|Nathan Sharpe||24/07/2019 23:15:18|
|131 forum posts|
Just a general question. Has anyone used or thought of using a vehicle brake cylinder in their modelling? Nathan.
|Mike Poole||24/07/2019 23:34:03|
2115 forum posts
What did you have in mind?
852 forum posts
I used a Landrover one as a universal head to hold end mills for sharpening on my Clarkson..
A bit rough and ready, but sufficed for several years.
Next plan, when I get round to it, is to source a slightly larger clutch slave cylinder to make some top hat bushes to allow the use of my ex-brake slave cylinder end-mill collets with my larger proper universal head.
Edited By peak4 on 24/07/2019 23:44:21
|Nathan Sharpe||25/07/2019 00:04:56|
|131 forum posts|
Mike, I was thinking about a traction/steam cylinder. Much modification but is it possible? N
|Howard Lewis||25/07/2019 12:12:38|
|2341 forum posts|
A clutch slave cylinder will have a blank end and an inlet port at the other end. There may be enough "meat" to drill for ports to the valve face / bore at the other end. A drum brake slave cylinder is likely to be open at both ends with a central inlet port.
Hopefully, the material will be cast iron, rather than light alloy.
The material should be capable of withstanding far higher pressures than those seen in a model loco, or road engine.
|John MC||25/07/2019 12:33:09|
181 forum posts
Was there a design for a Robinson type hot air engine using a car brake cylinder described in ME some years ago?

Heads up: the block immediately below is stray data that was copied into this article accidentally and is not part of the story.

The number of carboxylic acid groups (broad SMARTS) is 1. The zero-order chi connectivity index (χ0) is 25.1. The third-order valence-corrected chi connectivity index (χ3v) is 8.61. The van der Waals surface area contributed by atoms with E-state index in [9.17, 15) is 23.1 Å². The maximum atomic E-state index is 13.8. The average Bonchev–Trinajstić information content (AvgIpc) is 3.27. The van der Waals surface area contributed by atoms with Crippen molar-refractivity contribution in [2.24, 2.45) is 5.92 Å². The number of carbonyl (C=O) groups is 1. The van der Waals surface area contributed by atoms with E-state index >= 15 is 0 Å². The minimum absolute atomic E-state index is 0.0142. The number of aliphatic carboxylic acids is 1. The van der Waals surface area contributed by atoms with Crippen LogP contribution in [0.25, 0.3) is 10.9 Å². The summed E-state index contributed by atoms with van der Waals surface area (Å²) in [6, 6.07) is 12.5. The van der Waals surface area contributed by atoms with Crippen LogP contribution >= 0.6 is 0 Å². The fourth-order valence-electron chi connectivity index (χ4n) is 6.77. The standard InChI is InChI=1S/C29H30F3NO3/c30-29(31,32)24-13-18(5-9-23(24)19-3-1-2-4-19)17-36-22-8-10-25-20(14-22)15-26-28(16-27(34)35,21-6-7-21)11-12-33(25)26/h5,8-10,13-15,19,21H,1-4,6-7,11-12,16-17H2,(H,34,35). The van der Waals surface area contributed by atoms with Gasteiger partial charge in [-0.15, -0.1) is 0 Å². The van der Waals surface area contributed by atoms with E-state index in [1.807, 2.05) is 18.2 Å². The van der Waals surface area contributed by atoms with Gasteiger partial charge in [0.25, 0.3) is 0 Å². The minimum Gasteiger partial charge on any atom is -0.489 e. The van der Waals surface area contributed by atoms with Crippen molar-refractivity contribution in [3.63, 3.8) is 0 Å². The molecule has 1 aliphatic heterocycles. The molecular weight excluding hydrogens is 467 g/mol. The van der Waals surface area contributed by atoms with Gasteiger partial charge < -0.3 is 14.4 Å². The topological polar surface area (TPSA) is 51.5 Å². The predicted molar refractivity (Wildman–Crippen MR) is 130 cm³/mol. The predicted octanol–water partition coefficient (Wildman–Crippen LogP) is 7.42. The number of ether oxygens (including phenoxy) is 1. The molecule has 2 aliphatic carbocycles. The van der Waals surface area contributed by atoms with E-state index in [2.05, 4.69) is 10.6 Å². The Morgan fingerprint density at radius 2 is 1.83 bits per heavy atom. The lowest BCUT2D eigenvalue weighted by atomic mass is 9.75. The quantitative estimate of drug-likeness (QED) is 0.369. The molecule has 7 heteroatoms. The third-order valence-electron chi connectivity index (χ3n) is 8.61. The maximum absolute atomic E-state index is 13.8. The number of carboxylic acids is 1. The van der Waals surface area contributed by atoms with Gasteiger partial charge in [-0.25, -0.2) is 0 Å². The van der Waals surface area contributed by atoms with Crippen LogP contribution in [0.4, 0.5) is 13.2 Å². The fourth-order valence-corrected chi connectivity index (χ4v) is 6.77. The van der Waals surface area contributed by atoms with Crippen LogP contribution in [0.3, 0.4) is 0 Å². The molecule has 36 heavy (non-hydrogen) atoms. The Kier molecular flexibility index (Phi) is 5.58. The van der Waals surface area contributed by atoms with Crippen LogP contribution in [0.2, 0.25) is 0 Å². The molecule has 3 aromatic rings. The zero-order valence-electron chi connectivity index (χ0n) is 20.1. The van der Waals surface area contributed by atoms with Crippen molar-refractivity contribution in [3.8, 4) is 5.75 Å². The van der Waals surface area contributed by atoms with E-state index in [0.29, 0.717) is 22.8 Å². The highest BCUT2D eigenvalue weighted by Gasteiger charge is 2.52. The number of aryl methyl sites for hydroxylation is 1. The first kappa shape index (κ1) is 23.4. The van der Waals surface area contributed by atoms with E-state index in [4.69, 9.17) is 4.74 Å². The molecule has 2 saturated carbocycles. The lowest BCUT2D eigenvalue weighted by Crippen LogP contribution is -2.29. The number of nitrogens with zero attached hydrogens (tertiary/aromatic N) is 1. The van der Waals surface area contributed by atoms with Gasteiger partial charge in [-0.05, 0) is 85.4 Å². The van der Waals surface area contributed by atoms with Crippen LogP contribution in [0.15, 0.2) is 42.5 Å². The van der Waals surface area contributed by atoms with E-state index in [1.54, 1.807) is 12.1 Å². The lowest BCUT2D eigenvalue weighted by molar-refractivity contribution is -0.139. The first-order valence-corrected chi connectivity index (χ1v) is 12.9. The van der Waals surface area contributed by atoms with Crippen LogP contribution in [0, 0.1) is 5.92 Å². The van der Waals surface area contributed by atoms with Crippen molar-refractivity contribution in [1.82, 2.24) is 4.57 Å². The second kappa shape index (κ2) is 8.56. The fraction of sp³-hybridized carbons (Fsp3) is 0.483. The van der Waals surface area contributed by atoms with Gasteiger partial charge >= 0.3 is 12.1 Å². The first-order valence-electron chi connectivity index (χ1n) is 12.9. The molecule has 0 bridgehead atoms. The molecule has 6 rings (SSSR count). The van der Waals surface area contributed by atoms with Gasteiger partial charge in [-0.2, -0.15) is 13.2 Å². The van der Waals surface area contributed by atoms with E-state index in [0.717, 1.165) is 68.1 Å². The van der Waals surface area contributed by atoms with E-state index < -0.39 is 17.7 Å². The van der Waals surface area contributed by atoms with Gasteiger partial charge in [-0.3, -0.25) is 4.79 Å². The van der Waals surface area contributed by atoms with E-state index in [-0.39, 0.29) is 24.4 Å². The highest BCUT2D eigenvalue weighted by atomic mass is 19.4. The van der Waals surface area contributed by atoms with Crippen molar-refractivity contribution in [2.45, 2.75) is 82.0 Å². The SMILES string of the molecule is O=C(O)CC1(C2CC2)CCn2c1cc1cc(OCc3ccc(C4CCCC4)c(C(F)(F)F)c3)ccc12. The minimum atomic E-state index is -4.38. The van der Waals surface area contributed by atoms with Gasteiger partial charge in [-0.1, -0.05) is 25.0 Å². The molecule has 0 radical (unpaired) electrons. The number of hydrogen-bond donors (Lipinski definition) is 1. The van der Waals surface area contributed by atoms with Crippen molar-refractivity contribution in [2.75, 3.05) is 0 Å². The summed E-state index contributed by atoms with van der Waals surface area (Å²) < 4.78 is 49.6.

May have used a beer can for the displacer, (I could be wrong about that).
|Ian S C||25/07/2019 15:46:57|
7447 forum posts
According to James G, Rizzo, there is a brand of drink in UK that uses a stainless steel can this is used in at least one of his engines that was featured in Model Engineer. Aluminium cans are far from ideal for use as displacers.
Ian S C
|3 forum posts|
I used a cast iron double-ended rear brake cylinder from a Hillman Avenger as the body for a baby VDH for my Norfolk (nee Flexispeed Meteor) 2" x 12" lathe. I had to cut off the bit that takes the brake pipe and bleed nipple and fix the rest to a piece of 1/4" plate from below. There might have been some packing to get the centre height right. I made a shouldered bush for the mandrel nose end to support a 1/2" mandrel and a double ended one, like a stud coupling with no threads, to support the index plunger at the other end.
That little lathe was also fitted up with a Cowell screw-cutting kit and a back-gear using gears from a scrap damper actuator. It did a lot of good work for me. All that stuff went when I traded up to a Myford.
I sometimes wish that I had kept it for the mantelpiece.
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